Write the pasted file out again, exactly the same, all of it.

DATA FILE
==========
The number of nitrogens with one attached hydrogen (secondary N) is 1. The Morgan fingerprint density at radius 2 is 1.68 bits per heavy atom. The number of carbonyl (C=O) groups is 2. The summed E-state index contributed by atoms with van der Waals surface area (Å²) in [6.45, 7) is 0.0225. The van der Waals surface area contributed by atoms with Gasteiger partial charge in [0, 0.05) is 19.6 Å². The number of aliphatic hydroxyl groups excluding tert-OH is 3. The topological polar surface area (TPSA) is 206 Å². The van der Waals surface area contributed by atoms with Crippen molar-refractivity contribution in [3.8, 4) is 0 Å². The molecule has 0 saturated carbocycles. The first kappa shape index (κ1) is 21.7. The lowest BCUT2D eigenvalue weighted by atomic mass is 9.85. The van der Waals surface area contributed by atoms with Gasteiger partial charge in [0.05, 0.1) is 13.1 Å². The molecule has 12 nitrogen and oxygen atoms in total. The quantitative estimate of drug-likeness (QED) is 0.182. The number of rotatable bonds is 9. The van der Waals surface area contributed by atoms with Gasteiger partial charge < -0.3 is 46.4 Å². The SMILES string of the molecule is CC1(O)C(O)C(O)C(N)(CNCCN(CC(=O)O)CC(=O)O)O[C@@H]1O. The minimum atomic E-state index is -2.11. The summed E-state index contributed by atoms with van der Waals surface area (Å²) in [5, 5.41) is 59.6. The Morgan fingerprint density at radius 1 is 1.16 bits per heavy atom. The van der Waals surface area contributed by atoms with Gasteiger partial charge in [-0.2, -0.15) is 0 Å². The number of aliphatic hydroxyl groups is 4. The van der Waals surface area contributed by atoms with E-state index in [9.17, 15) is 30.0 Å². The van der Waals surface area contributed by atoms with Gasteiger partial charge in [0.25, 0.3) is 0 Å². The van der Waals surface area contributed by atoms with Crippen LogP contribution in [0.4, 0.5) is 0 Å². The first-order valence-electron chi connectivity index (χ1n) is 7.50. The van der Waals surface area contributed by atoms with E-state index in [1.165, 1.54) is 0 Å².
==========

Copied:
The number of nitrogens with one attached hydrogen (secondary N) is 1. The Morgan fingerprint density at radius 2 is 1.68 bits per heavy atom. The number of carbonyl (C=O) groups is 2. The summed E-state index contributed by atoms with van der Waals surface area (Å²) in [6.45, 7) is 0.0225. The van der Waals surface area contributed by atoms with Gasteiger partial charge in [0, 0.05) is 19.6 Å². The number of aliphatic hydroxyl groups excluding tert-OH is 3. The topological polar surface area (TPSA) is 206 Å². The van der Waals surface area contributed by atoms with Crippen molar-refractivity contribution in [3.8, 4) is 0 Å². The molecule has 0 saturated carbocycles. The first kappa shape index (κ1) is 21.7. The lowest BCUT2D eigenvalue weighted by atomic mass is 9.85. The van der Waals surface area contributed by atoms with Gasteiger partial charge in [0.05, 0.1) is 13.1 Å². The molecule has 12 nitrogen and oxygen atoms in total. The quantitative estimate of drug-likeness (QED) is 0.182. The number of rotatable bonds is 9. The van der Waals surface area contributed by atoms with Gasteiger partial charge < -0.3 is 46.4 Å². The SMILES string of the molecule is CC1(O)C(O)C(O)C(N)(CNCCN(CC(=O)O)CC(=O)O)O[C@@H]1O. The minimum atomic E-state index is -2.11. The summed E-state index contributed by atoms with van der Waals surface area (Å²) in [5, 5.41) is 59.6. The Morgan fingerprint density at radius 1 is 1.16 bits per heavy atom. The van der Waals surface area contributed by atoms with Gasteiger partial charge in [-0.2, -0.15) is 0 Å². The number of aliphatic hydroxyl groups is 4. The van der Waals surface area contributed by atoms with E-state index in [9.17, 15) is 30.0 Å². The van der Waals surface area contributed by atoms with Gasteiger partial charge in [0.25, 0.3) is 0 Å². The van der Waals surface area contributed by atoms with Crippen LogP contribution in [0.4, 0.5) is 0 Å². The first-order valence-electron chi connectivity index (χ1n) is 7.50. The van der Waals surface area contributed by atoms with E-state index in [1.165, 1.54) is 0 Å².